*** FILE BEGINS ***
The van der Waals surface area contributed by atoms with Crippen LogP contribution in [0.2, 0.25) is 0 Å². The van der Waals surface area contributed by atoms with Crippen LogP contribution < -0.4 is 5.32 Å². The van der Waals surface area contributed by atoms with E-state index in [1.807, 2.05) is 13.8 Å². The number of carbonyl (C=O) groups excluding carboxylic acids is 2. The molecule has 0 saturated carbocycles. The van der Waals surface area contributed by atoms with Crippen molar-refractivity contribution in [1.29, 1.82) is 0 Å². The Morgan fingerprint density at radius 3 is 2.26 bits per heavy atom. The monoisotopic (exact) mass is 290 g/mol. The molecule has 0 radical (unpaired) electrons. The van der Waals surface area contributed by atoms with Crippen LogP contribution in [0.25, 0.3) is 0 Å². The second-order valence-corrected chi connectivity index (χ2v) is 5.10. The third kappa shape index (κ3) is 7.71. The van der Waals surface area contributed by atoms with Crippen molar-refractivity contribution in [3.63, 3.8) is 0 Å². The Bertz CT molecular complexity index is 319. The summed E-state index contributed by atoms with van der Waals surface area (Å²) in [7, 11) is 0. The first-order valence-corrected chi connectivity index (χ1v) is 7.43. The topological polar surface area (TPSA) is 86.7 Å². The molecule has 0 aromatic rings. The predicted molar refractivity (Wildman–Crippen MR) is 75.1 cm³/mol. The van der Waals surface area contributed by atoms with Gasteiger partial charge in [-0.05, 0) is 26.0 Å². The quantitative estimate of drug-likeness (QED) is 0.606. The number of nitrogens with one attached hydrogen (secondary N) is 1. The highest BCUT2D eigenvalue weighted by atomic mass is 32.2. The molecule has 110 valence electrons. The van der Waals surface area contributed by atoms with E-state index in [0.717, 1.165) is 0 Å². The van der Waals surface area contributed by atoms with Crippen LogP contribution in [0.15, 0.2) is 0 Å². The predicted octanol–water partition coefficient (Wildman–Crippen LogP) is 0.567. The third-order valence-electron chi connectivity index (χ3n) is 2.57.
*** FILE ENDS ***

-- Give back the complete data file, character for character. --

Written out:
The van der Waals surface area contributed by atoms with Crippen LogP contribution in [0.2, 0.25) is 0 Å². The van der Waals surface area contributed by atoms with Crippen LogP contribution < -0.4 is 5.32 Å². The van der Waals surface area contributed by atoms with E-state index in [1.807, 2.05) is 13.8 Å². The number of carbonyl (C=O) groups excluding carboxylic acids is 2. The molecule has 0 saturated carbocycles. The van der Waals surface area contributed by atoms with Crippen molar-refractivity contribution in [1.29, 1.82) is 0 Å². The Morgan fingerprint density at radius 3 is 2.26 bits per heavy atom. The monoisotopic (exact) mass is 290 g/mol. The molecule has 0 radical (unpaired) electrons. The van der Waals surface area contributed by atoms with Crippen LogP contribution in [0.25, 0.3) is 0 Å². The second-order valence-corrected chi connectivity index (χ2v) is 5.10. The third kappa shape index (κ3) is 7.71. The van der Waals surface area contributed by atoms with Crippen molar-refractivity contribution in [3.63, 3.8) is 0 Å². The Bertz CT molecular complexity index is 319. The summed E-state index contributed by atoms with van der Waals surface area (Å²) in [7, 11) is 0. The first-order valence-corrected chi connectivity index (χ1v) is 7.43. The topological polar surface area (TPSA) is 86.7 Å². The molecule has 0 aromatic rings. The predicted molar refractivity (Wildman–Crippen MR) is 75.1 cm³/mol. The van der Waals surface area contributed by atoms with Gasteiger partial charge in [-0.05, 0) is 26.0 Å². The quantitative estimate of drug-likeness (QED) is 0.606. The number of nitrogens with one attached hydrogen (secondary N) is 1. The highest BCUT2D eigenvalue weighted by atomic mass is 32.2. The molecule has 110 valence electrons. The van der Waals surface area contributed by atoms with E-state index in [0.717, 1.165) is 0 Å². The van der Waals surface area contributed by atoms with Crippen LogP contribution in [0.15, 0.2) is 0 Å². The predicted octanol–water partition coefficient (Wildman–Crippen LogP) is 0.567. The third-order valence-electron chi connectivity index (χ3n) is 2.57.